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The Guitar World of Richie Sambora

Daniel Eriksson
|
05.30.2013
Richie Sambora

Richie Sambora is responsible for writing some of the best-known rock songs of the past thirty years, together with Jon Bon Jovi. Sambora’s fast bluesy solos and infectious riffing is half the fun at a Bon Jovi show. Richie, who is attending to a private matter, won’t be on stage with Jon and the boys when Bon Jovi tour Europe this month. Here we present some interesting thoughts from Sambora on guitar playing, song writing, and music in general.
 
In an interview with Guitar.com in 2000, around the time Bon Jovi released their album Crush, Richie talked about his first guitar:
“A $10 guitar that was returned to E.J. Corvettes, which used to be a big department store in New Jersey. My dad used to work there part-time in the music department and he brought it home for me one day.”
 
Sambora talked about how he learned to play guitar in an interview with M Music & Musicians Magazine:
“I approached it a bit backward. I would put on something like the Live Johnny Winter And album—which has lots of fast lead solos—and try to move my fingers as fast as I thought he was playing. I didn’t know which notes I was playing; I was just trying to get the same type of phrasing. I did that for a long time with lots of different albums. That created a kind of muscle memory in my hands. By the time I tried to actually put notes to what I was doing, I was already pretty good.”
 
Even though Sambora is self-taught according to the previous quote, he revealed in the same interview that he has recently started taking guitar lessons:
“I walked into Norman’s Rare Guitars in L.A., and there was a guy playing acoustic guitar. He sounded like two players at once. I asked how he was doing that, and he started showing me all these alternative tunings. He turned out to be [former Wings guitarist] Laurence Juber. I said, ‘Would you teach me how to do that?’ It was fingerstyle playing that had passed me by when I was learning to play. So I took my first guitar lesson at the age of 53. I’m still taking lessons from him. It’s been a gas.”
 
Richie talked to Guitar World about deciding what guitars to bring out on tour:
“When we tour, I don’t bring a lot of my expensive, vintage guitars out with me, ’cause I’m afraid they’ll get stolen. Leave a 1959 sunburst Les Paul in a hotel room? I don’t think so!
 
In an interview with MusicRadar, Richie spoke on the subject of songwriting, whether it is something innate or if it can be learned over time:
“You just gotta keep at it. Songwriting is something that's very daunting until you have your first successful song, I think. And you can measure success by a couple of different things: Finishing a song first lyrically and looking at it yourself and saying, 'OK, now I have some cohesive lyrics.' And then the other part of success is obviously making a record and having it be accepted by people, having it touch people and actually mean something to people. ‘Livin' On A Prayer’, ‘Wanted Dead Or Alive’, ‘It's My Life’ - I'm lucky to have written a bunch of those.”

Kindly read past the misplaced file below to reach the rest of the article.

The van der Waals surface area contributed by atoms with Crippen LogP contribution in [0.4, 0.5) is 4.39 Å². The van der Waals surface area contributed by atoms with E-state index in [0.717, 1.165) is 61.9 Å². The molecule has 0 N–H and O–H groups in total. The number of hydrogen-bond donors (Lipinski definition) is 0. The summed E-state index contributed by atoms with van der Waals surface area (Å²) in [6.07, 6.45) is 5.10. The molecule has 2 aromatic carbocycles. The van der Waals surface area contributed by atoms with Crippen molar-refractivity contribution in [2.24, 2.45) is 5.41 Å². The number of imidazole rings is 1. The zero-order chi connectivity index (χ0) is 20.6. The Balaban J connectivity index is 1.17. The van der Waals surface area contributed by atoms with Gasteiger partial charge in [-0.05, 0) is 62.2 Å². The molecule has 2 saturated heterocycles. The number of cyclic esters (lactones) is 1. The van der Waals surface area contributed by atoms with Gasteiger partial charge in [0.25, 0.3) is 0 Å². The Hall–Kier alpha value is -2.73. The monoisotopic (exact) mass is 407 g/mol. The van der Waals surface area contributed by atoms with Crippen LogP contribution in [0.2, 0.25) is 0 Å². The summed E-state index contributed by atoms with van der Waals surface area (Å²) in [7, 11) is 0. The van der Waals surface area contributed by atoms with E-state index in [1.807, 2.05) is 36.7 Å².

In that same MusicRadar interview Richie reveals the rather primitive way that he and Jon Bon Jovi go about recording demos:
“I swear to God, we still do it the same way: we used to do it on cassette decks, and now we've been backing it up on our iPhones. Big technology guys, me and Jon.”
 
Sambora told Guitar World how he goes about recording a solo. Turns out most of them are invented on the spot:
“When I plot them out, I just try to get a general framework of how they should go. Otherwise, they tend to sound stale and clinical. Usually I walk in with a basic idea in my head of what the song needs. [...] Sometimes I get lucky and I’ll be a one-take guy; other times, I have to build solos, particularly if they’re long or if I’m trying to find a specific kind of tone. All solos are different, though. They all lead you down new path.”
 
Richie was asked to describe his guitar playing style by Guitar.com:
“I think I'm a utilitarian. I like to play many different styles and different tones. I like to look at songs as sonic paintings, and lucky enough for me, I'm such as guitar collector and all the guitars have different tones. You stick 'em with different amplifiers and then you make your own colors.”
 
Richie Sambora was good friends with Les Paul. He shared some of his memories of Les with the readers of Guitar World:
There are a lot of great memories. Most of all, I treasured our conversations, whether they were at my house, his place or in hotel rooms. The friendship we had was very special. I could write a book with the incredible stories he told me. Of course, jamming with him was unbelievable. [...] I played with Les many times, and every time meant something. He was an amazing guy. He was a legend, and he lived long enough to realize he was a legend. What more can you say?”
 
Richie shared his thoughts on how the music industry has changed over the past decade in an interview with ShawConnect:
“With the whole advent of the social media thing it’s harder for new bands to make it because of all the file-sharing that’s going on. Being in a band you know you’ve got to make some money, people have to support families. I think for new bands it’s harder to keep it up because of that reason. I think they’re losing an income stream right there from albums and songwriting and production. That money is essentially for some people 75 per cent gone. It’s hard to get a leg up when you’re just starting out and trying to move that way.”
 

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